Hard Corps: Uprising vs. Moon Diver
Which of these two retro-style downloads offers the more satisfying experience?
Shoot 'em All Up or Hack 'em to Bits?
The download market has quickly become a great avenue for developers to release side-scrolling games that hark back to a classic era in gaming. The ‘80s and ‘90s were filled with tough as nails shoot ‘em ups, punishing beat ‘em ups, and brutal hack-and-slash games. Recently, two games have launched on Xbox Live Arcade and PlayStation Network that offer up that retro dose of challenging gameplay. They may feature modernized visuals, but Hard Corps: Uprising and Moon Diver feel like old-school games, and they certainly play like old-school games. Fans of tough side-scrollers are likely to enjoy both games, but let’s discern the top title among these two retro-style downloads.
Hard Corps: Uprising
Hard Corps: Uprising may not have the word “Contra" in its title, but rest assured, this is a Contra game through and through. Linked directly to Contra: Hard Corps, this shoot ‘em up is a ridiculously tough side-scroller with a steep learning curve. If you never played the original Contra or similarly tough games a decade or two ago, then chances are you’ll have a hard time coming to grips with the difficulty in Hard Corps: Uprising. Don’t even think you’ll be able to find solace by tweaking the game’s difficulty, because such a setting is absent in Hard Corps: Uprising. That’s right, if you want to play through the game, you’re going to have to do it like everyone else: by memorizing boss patterns and relying on twitch reflexes to survive.
Hard Corps: Uprising features a traditional Arcade Mode and the brand new Rising Mode, which allows for a more streamlined way to get through levels. Killing enemies and collecting power-ups awards players with Corps Points, which can be used to purchase upgrades after each level. You can make your character stronger and faster, you can improve their weapons, and you can even give them additional lives. Purists are likely to stick with Arcade Mode, but even those individuals may have a hard time staying away from Rising Mode, as it gets really addictive racking up Corps Points and purchasing everything in the game’s shop.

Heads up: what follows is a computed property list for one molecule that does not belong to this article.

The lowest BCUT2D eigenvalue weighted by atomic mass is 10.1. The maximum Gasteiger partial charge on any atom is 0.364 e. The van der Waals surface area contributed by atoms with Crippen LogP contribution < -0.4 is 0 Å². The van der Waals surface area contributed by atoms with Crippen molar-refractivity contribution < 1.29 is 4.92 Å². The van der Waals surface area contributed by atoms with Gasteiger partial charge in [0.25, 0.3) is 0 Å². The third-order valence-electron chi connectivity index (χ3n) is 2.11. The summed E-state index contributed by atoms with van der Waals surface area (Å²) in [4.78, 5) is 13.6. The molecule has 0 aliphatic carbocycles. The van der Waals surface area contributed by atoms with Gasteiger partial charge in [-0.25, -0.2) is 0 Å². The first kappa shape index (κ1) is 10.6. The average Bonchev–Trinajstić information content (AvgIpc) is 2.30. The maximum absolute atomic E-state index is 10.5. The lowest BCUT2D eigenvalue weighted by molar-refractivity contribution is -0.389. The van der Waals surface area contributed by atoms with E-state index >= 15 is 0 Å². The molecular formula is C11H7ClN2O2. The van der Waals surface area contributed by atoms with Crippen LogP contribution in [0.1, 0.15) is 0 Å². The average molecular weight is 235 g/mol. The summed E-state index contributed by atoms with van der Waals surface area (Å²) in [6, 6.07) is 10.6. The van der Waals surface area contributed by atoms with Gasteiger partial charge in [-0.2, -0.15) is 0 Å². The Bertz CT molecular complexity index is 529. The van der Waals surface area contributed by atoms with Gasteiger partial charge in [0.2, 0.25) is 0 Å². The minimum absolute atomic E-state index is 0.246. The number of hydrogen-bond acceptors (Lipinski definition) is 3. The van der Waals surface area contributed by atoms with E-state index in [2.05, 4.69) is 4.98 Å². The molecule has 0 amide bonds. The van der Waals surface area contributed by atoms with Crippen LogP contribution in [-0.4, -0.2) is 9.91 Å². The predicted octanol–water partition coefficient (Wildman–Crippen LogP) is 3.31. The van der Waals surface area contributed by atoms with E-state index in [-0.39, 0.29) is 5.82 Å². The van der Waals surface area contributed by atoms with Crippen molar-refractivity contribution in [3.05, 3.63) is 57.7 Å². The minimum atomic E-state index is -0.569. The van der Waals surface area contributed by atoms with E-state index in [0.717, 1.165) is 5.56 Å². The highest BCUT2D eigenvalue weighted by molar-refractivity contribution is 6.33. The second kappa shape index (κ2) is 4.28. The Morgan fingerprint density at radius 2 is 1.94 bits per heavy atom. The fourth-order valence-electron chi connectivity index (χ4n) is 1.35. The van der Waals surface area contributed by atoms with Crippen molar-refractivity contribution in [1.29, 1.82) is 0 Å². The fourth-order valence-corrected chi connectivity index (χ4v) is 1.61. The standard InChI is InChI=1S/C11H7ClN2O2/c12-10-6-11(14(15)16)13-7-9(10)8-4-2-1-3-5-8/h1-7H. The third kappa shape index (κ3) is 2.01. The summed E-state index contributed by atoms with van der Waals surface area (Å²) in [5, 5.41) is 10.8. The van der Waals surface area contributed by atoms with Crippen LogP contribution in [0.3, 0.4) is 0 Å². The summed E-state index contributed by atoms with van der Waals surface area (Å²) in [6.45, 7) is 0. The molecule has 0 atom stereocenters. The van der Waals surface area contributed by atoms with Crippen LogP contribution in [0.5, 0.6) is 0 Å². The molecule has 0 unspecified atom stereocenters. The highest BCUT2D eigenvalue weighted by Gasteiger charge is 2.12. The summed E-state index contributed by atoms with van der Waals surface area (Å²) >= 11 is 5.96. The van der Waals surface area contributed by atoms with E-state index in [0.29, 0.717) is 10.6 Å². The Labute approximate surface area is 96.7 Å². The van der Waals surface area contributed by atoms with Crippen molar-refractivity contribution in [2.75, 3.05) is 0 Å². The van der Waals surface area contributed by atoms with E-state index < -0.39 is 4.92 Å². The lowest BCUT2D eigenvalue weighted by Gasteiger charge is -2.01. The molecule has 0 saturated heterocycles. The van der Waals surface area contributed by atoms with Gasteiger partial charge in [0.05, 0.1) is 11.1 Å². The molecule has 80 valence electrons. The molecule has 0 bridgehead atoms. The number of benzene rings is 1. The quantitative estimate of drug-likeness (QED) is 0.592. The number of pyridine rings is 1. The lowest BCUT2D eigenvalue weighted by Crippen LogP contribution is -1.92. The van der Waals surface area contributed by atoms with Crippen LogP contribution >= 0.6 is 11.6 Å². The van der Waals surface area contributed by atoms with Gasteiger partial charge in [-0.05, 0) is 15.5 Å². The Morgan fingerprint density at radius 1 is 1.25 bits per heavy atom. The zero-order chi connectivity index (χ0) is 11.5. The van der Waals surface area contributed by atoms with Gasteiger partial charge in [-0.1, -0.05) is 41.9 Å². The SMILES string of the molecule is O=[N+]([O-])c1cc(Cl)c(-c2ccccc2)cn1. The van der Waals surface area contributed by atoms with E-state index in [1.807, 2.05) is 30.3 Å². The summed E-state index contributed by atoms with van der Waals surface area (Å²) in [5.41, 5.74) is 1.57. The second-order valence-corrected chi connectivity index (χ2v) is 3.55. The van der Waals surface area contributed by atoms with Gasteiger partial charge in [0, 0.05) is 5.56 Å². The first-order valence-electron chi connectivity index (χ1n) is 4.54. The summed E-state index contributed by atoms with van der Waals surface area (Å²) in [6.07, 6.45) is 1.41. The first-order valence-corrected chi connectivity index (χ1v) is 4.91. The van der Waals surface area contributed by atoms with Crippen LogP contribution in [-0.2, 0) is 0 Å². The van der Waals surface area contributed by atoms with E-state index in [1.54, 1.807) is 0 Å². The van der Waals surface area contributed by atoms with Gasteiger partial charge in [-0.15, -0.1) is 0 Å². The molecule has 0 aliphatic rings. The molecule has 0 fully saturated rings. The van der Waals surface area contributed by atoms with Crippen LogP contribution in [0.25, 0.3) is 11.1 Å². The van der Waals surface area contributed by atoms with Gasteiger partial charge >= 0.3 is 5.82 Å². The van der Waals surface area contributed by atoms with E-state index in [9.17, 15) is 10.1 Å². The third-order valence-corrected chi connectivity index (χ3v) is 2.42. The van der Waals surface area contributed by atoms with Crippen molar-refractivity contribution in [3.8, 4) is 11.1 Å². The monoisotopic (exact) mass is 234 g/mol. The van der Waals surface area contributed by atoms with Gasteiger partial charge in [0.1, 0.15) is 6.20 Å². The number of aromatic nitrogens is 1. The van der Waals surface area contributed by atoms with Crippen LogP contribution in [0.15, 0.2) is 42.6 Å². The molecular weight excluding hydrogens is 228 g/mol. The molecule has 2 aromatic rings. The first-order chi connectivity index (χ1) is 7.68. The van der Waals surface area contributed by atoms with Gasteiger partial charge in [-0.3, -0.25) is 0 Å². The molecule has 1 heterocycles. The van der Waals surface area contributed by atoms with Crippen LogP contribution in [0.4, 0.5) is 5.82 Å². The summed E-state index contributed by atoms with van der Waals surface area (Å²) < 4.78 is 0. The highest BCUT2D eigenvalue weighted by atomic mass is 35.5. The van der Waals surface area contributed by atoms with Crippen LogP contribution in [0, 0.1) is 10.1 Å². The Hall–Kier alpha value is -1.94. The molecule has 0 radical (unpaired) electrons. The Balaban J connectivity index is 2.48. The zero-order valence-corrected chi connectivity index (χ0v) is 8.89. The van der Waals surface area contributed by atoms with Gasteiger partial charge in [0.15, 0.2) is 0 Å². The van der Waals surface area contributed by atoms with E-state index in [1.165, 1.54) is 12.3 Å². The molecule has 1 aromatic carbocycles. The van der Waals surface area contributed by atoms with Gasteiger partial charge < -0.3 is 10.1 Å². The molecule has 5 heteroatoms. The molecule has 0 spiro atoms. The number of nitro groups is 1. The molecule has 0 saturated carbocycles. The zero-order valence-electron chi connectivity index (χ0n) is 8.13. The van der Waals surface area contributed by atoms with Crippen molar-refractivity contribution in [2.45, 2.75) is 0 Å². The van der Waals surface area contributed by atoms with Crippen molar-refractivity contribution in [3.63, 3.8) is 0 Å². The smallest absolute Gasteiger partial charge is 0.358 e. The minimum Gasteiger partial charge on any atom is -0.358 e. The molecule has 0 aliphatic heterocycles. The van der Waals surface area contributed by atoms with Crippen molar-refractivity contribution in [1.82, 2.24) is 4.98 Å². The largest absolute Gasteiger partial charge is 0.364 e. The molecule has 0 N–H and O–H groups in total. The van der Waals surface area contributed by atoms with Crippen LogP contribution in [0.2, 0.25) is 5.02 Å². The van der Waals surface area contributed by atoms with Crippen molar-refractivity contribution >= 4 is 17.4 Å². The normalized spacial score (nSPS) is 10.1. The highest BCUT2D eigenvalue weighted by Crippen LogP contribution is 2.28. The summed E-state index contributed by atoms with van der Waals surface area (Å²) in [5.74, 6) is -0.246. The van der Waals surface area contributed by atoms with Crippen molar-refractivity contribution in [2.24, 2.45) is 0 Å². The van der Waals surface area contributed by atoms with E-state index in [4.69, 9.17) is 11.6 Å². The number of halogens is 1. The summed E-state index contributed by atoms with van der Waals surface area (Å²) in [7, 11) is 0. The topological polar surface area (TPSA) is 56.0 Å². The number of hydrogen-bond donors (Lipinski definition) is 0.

Though the bulk of what you do in Hard Corps: Uprising is running and gunning, the game never gets repetitive. This is thanks to the engrossing level design, enemy variety, and impressive bosses. Even after you get through Hard Corps: Uprising, you’ll be compelled to play through it all over again. And in case you’re wondering, two-player co-op is as just as awesome as it’s ever been.
Moon Diver may not be a direct sequel to the classic hack-and-slash platformer Strider, but its gameplay is heavily influenced by it, and designer Kouichi Yotsui did work on both games, so it’s as close enough to a sequel as one can expect. Moon Diver looks great, offering a stunning visual style that lends itself particularly well to the side-scrolling gameplay. You must guide a character through several levels, climbing buildings, running up walls, and killing hundreds of enemies. Taking out foes grants you experience points, which can be used to upgrade your stats. It’s a nice addition to the standard formula that Strider brought to the table, and it makes playing for long periods of time fairly rewarding.
You can team up with up to three other players locally or online. Multiple characters on the screen at once add a degree of mayhem to Moon Diver, and it’s a lot of fun getting together with others to get through the game. Sadly, later levels practically require you to team up with players; Moon Diver gets so ridiculously difficult that it becomes nearly impossible to get through the final stages of the game unless you have some partners with you or you’ve spent a great deal of time level grinding. At a certain point, the challenge in the game just feels kind of cheap, which is a complete shame.
Hard Corps: Uprising and Moon Diver both offer distinct retro gameplay. While the former focuses extensively on twitch reflexes and concentration, the latter is largely a button mashing affair that’s fun at times but gets repetitive and feels cheap all too often. Looking at both games side by side, it’s evident that Moon Diver is just good while Uprising is flat-out great. If you’re looking for one of the most satisfying old-school-inspired side-scrollers on XBLA and PSN and you’re trying to choose between these two titles, Uprising is easily the definitive choice.